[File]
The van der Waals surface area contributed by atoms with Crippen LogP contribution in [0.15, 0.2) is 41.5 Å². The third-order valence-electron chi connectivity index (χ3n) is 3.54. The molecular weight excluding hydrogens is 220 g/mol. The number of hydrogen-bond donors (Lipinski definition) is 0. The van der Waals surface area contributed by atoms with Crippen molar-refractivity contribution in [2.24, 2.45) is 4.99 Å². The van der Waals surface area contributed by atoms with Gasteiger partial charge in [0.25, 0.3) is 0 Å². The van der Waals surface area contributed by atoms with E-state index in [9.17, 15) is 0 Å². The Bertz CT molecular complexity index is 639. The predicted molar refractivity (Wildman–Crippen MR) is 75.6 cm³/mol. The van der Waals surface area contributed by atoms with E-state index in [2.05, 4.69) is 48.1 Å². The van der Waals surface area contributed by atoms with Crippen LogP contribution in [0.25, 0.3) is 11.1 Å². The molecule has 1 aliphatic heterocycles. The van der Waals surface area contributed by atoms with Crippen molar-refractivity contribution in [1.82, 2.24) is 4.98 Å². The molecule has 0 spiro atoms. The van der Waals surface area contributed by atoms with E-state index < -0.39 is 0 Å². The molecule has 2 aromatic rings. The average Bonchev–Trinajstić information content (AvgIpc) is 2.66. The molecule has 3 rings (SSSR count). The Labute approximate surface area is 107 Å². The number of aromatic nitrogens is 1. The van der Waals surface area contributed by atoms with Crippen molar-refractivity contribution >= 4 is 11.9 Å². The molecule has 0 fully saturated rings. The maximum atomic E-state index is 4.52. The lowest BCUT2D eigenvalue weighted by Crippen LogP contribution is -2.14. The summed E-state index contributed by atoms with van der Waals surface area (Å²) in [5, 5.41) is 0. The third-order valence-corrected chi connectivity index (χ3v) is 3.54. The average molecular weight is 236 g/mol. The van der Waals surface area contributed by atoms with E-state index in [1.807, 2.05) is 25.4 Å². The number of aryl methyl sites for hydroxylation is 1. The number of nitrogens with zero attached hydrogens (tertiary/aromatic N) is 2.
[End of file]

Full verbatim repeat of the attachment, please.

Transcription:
The van der Waals surface area contributed by atoms with Crippen LogP contribution in [0.15, 0.2) is 41.5 Å². The third-order valence-electron chi connectivity index (χ3n) is 3.54. The molecular weight excluding hydrogens is 220 g/mol. The number of hydrogen-bond donors (Lipinski definition) is 0. The van der Waals surface area contributed by atoms with Crippen molar-refractivity contribution in [2.24, 2.45) is 4.99 Å². The van der Waals surface area contributed by atoms with Gasteiger partial charge in [0.25, 0.3) is 0 Å². The van der Waals surface area contributed by atoms with E-state index in [9.17, 15) is 0 Å². The Bertz CT molecular complexity index is 639. The predicted molar refractivity (Wildman–Crippen MR) is 75.6 cm³/mol. The van der Waals surface area contributed by atoms with E-state index in [2.05, 4.69) is 48.1 Å². The van der Waals surface area contributed by atoms with Crippen LogP contribution in [0.25, 0.3) is 11.1 Å². The molecule has 1 aliphatic heterocycles. The van der Waals surface area contributed by atoms with Crippen molar-refractivity contribution in [1.82, 2.24) is 4.98 Å². The molecule has 0 spiro atoms. The van der Waals surface area contributed by atoms with E-state index < -0.39 is 0 Å². The molecule has 2 aromatic rings. The average Bonchev–Trinajstić information content (AvgIpc) is 2.66. The molecule has 3 rings (SSSR count). The Labute approximate surface area is 107 Å². The number of aromatic nitrogens is 1. The van der Waals surface area contributed by atoms with Crippen molar-refractivity contribution >= 4 is 11.9 Å². The molecule has 0 fully saturated rings. The maximum atomic E-state index is 4.52. The lowest BCUT2D eigenvalue weighted by Crippen LogP contribution is -2.14. The summed E-state index contributed by atoms with van der Waals surface area (Å²) in [5, 5.41) is 0. The third-order valence-corrected chi connectivity index (χ3v) is 3.54. The average molecular weight is 236 g/mol. The van der Waals surface area contributed by atoms with E-state index in [1.807, 2.05) is 25.4 Å². The number of aryl methyl sites for hydroxylation is 1. The number of nitrogens with zero attached hydrogens (tertiary/aromatic N) is 2.